Boris Johnson last night announced that 600,000 fast Covid tests are to be sent out across the UK, as plans moved closer for a mass testing program in another major city.
The Prime Minister said the rapid lateral flow tests will be sent out to local public health leaders in the coming days in a bid to help areas detect asymptomatic cases.
The antigen tests can tell if a person is currently infected with coronavirus and the lateral flow technology can produce results within an hour.
It comes as plans were reportedly being drawn up last night to make Nottingham the next city to undergo a major program of mass testing.
The Midlands city would become the second area to undergo mass testing, after Liverpool.
On top of that, asymptomatic NHS staff in England will receive Covid-19 tests twice a week, the health service confirmed last night.
Speaking about the latest testing drive, Health Secretary Matt Hancock said: ‘Last week we rolled out mass testing in Liverpool using new, rapid technology so we can detect this virus quicker than ever before, even in people who don’t have symptoms.
The Prime Minister said the rapid lateral flow tests (pictured: British Army Brigadier Joe Fossey, holding a component of a lateral flow Covid test) will be sent out to local public health leaders in the coming days in a bid to help areas detect asymptomatic cases
The antigen tests can tell if a person is currently infected with coronavirus and the lateral flow technology can produce results within an hour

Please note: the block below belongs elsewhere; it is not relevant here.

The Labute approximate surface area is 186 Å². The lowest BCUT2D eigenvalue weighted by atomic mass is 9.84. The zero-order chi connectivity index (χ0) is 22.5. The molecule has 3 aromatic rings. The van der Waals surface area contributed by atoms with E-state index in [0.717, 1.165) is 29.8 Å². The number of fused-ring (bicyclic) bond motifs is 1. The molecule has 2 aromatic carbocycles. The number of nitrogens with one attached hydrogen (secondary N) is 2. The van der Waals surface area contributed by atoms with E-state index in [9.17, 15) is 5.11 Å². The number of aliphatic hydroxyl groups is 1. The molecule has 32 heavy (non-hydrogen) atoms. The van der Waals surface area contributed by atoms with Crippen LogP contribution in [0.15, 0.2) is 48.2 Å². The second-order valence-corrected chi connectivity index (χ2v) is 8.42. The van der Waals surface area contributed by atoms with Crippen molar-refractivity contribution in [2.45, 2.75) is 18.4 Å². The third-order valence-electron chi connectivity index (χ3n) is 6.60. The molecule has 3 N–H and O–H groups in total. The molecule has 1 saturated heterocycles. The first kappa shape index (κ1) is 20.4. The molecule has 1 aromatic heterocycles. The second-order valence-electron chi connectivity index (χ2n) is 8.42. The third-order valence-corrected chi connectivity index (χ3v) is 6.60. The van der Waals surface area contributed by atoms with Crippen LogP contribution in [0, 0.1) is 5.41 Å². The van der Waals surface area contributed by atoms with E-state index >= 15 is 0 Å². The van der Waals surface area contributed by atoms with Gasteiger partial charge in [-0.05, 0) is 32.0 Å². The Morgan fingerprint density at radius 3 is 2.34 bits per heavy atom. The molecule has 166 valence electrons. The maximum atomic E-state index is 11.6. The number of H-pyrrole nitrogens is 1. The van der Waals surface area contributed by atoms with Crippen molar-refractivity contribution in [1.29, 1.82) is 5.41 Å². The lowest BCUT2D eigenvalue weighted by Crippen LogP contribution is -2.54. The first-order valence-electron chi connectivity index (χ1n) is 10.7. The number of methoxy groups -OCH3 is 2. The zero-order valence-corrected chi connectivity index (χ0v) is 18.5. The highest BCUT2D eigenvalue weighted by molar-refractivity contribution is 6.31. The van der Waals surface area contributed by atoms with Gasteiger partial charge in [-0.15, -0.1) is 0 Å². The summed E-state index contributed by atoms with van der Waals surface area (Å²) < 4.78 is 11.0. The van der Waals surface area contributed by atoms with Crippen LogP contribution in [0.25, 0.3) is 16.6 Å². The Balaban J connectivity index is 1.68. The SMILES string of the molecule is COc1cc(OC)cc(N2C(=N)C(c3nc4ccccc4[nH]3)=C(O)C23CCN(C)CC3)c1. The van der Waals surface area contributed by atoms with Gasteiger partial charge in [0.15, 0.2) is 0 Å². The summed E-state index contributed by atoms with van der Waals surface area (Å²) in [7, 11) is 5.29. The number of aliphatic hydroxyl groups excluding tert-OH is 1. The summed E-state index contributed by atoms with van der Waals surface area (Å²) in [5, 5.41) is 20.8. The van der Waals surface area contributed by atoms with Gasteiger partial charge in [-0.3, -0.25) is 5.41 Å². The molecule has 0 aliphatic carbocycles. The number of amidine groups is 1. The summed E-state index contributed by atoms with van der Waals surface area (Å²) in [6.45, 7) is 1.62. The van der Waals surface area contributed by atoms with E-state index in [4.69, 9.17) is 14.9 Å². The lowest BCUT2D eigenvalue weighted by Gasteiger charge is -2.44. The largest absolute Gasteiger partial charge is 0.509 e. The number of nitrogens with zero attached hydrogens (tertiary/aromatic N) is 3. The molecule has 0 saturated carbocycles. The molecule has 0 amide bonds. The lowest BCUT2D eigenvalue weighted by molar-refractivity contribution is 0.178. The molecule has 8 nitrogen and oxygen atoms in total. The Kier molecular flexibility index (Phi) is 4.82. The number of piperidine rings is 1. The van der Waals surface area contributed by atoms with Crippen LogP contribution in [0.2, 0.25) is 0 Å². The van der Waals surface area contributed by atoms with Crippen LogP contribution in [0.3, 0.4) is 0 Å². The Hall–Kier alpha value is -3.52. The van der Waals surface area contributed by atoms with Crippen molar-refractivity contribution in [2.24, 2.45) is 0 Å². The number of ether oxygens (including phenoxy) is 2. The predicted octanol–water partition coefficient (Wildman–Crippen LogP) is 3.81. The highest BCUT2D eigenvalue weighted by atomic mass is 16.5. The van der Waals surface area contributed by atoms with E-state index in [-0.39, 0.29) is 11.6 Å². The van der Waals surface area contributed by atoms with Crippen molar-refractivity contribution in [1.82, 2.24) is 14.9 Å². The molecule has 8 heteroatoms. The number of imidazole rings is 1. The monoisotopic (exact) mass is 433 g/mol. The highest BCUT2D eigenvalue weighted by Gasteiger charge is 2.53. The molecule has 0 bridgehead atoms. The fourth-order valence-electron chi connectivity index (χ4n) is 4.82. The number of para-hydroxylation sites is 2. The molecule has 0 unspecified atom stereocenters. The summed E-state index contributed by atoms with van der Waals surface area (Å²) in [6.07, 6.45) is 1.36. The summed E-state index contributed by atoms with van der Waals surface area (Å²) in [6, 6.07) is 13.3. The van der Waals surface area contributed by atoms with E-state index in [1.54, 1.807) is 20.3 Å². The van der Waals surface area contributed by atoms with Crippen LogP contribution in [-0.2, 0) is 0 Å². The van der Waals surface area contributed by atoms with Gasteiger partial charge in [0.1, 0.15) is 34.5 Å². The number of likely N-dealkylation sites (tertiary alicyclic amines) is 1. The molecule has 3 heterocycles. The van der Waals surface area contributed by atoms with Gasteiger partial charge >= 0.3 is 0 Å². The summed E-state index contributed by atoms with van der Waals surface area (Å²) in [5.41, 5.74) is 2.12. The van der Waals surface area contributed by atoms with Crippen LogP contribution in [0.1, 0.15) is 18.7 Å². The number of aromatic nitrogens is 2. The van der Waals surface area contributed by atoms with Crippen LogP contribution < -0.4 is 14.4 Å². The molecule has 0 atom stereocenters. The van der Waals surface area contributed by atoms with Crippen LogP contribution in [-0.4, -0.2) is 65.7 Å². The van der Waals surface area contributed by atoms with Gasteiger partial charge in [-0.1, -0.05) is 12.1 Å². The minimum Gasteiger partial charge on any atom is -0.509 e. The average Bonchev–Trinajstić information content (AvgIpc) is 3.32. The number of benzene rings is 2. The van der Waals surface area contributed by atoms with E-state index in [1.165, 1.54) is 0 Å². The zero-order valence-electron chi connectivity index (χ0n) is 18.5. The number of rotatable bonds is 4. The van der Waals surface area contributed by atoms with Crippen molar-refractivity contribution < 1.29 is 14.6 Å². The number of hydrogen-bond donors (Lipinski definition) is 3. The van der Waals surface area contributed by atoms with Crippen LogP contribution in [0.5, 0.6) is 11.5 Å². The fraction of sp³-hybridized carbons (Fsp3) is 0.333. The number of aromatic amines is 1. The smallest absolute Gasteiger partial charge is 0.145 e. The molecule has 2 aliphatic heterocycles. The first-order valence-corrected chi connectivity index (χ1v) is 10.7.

WHAT ARE RAPID ANTIGEN TESTS?
Antigens are parts of a virus that trigger the immune system’s response to fight the infection, and can show up in blood before antibodies are made.
Testing for antigens can identify people who are at the peak of infection, when virus levels in the body are likely to be high.
Those in favour of the tests argue that they could be a game changer because they can immediately spot those who are at greatest risk of spreading the disease.
Antigen assays are much faster and cheaper than the gold-standard tests that detect viral RNA using a technique called the polymerase chain reaction (PCR).
But antigen tests aren’t as accurate as the PCR versions, which detect minuscule amounts of coronavirus.
Some experts worry that antigen tests will miss infectious people and result in outbreaks.
But the consensus is that the devices would compliment mass PCR testing systems.
Antigen tests are used to diagnose patients with flu, as well as malaria, strep A and HIV. They can also be done using swabs.
‘Mass testing is a vital tool to help us control this virus and get life more normal.
‘I am delighted to say 10,000 of these tests will now be sent out by NHS Test and Trace to over 50 directors of public health as part of our asymptomatic testing strategy.